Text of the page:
NASA, Canada NRC to continue aviation icing research

Ice appears on aircraft surfaces at high elevations.
Ice appears on aircraft surfaces at high elevations. | Courtesy of NASA
NASA recently renewed its partnership with the National Research Council of Canada in order to continue research into the phenomena of ice formation on aircraft.
The five-year extension will facilitate research in areas related to aircraft icing, including thermal protection system testing development, engine ice and crystallization.

Research from this partnership has led to important breakthroughs and measures by regulating bodies.

"Partnerships have been an essential part of NASA aeronautics activities since the establishment of its predecessor, the National Advisory Committee for Aeronautics, in 1915, and are based on a clear recognition of the value that's added in sharing knowledge and unique capabilities with others," Jaiwon Shin, associate administrator of NASA's Aeronautics Research Mission Directorate, said.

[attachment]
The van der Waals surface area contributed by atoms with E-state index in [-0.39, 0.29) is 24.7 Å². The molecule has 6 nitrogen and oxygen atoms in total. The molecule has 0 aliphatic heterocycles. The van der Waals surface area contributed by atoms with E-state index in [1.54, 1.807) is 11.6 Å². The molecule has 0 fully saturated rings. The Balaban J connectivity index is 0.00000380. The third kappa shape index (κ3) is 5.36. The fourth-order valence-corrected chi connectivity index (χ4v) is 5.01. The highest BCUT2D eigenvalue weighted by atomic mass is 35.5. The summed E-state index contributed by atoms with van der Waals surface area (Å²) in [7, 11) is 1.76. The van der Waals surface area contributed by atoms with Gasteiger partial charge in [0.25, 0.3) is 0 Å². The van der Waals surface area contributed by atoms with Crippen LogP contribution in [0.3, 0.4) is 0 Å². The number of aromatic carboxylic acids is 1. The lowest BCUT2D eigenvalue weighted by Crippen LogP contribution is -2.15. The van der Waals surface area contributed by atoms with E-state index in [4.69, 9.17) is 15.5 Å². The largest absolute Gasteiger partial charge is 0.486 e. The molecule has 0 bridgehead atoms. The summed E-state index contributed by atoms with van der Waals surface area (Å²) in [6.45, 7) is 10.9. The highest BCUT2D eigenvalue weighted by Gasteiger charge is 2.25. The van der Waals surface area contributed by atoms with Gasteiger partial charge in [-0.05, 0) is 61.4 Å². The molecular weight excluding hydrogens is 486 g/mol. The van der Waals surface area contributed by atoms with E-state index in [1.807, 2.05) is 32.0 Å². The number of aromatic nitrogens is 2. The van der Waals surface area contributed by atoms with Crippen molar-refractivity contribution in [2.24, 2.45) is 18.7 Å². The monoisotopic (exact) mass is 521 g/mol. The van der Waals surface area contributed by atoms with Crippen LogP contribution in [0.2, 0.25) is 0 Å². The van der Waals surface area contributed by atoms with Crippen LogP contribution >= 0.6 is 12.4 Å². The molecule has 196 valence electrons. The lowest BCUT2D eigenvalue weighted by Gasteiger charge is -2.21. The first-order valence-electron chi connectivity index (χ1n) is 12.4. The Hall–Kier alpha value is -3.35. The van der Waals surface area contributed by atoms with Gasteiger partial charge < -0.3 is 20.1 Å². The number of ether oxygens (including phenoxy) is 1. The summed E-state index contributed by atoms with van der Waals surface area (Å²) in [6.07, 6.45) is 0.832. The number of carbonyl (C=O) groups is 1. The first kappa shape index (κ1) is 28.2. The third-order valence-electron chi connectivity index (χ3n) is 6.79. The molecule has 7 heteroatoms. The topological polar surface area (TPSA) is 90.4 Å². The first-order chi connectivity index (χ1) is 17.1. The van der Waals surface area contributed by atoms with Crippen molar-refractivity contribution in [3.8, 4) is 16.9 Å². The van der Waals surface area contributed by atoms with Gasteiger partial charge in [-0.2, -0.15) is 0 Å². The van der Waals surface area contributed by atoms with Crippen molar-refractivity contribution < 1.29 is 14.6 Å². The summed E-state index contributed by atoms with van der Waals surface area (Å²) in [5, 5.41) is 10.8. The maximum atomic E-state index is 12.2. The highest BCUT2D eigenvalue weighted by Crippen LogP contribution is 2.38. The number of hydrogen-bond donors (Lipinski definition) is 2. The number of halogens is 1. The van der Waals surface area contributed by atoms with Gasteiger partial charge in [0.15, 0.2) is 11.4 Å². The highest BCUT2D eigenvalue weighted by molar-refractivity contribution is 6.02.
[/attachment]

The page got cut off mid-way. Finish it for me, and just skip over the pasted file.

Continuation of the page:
Icing occurs in certain weather and atmospheric conditions, and can cause issues in the operation and performance of an aircraft. Several measures are taken if there is icing on an aircraft before takeoff. Legally ice must be removed from critical areas of any aircraft before it leaves the runway, including the wing edges and any engine inlets.

"The combined efforts of our two agencies will help solve some of the most difficult and challenging weather-related issues facing the aviation community," Shin said.

Organizations in this Story

National Aeronautics and Space Administration (NASA)

Get notified the next time we write about National Aeronautics and Space Administration (NASA)!